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Working on classifying species and subspecies


Bird colonization
Ernst Mayr Scientist
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Every kind of bird has its own capacity to colonize other areas. Some are very poor colonizers, some are fantastically good colonizers. For instance, when you take New Guinea. New Guinea has something like 64 families of birds, but then when you got into Polynesia, which was… was colonized from New Guinea, only 16 of the 64 families have contributed species and genera to the Polynesian fauna, and the same you find in other areas of the world. In the Caribbean, for instance, of the mainland families and genera and species, a certain percentage gets over to the Caribbean, to the… Caribbean islands, while others are unable to do so. And Jared Diamond found, for New Guinea, that there are about 30% of the New Guinea species, and I'm talking now only about lowland species, that do not settle on any island around New Guinea that is more than one mile away from the mainland coast. In other words, dispersal facility is a very important characteristic of bird species and bird genera.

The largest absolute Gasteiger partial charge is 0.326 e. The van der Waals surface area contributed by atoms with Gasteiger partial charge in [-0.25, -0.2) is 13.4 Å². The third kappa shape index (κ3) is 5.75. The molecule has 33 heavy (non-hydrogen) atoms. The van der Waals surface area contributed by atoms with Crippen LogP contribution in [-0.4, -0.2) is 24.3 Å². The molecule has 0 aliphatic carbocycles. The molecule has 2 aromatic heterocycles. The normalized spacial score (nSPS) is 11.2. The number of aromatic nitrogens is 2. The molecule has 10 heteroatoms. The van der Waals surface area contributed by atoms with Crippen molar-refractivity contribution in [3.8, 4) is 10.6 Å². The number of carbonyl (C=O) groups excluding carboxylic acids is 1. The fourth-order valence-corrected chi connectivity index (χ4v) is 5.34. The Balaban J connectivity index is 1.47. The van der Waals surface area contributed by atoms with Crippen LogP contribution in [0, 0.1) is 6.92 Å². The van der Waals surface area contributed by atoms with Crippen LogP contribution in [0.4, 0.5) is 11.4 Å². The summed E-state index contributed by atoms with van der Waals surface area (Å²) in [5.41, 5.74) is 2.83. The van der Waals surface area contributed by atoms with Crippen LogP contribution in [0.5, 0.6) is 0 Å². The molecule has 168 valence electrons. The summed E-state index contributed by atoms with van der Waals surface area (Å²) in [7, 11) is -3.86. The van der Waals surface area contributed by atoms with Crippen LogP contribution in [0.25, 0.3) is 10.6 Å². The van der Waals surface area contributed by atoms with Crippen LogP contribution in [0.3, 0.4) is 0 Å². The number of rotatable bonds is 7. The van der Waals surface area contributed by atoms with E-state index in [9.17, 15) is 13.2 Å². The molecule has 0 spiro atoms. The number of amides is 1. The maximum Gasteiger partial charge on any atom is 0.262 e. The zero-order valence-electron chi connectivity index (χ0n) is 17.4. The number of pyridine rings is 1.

The late German-American biologist Ernst Mayr (1904-2005) was a leading light in the field of evolutionary biology, gaining a PhD at the age of 21. He was also a tropical explorer and ornithologist who undertook an expedition to New Guinea and collected several thousand bird skins. In 1931 he accepted a curatorial position at the American Museum of Natural History. During his time at the museum, aged 37, he published his seminal work 'Systematics and Origin of the Species' which integrated the theories of Darwin and Mendel and is considered one of his greatest works.

Listeners: Walter J. Bock

Walter J. Bock is Professor of Evolutionary Biology at Columbia University. He received his B.Sc. from Cornell and his M.A. and Ph.D. from Harvard. His research lies in the areas of organismal and evolutionary biology, with a special emphasis on functional and evolutionary morphology of the skeleto-muscular system, specifically the feeding apparatus of birds.

Tags: New Guinea, Polynesia, Caribbean, Jared Diamond

Duration: 1 minute, 22 seconds

Date story recorded: October 1997

Date story went live: 24 January 2008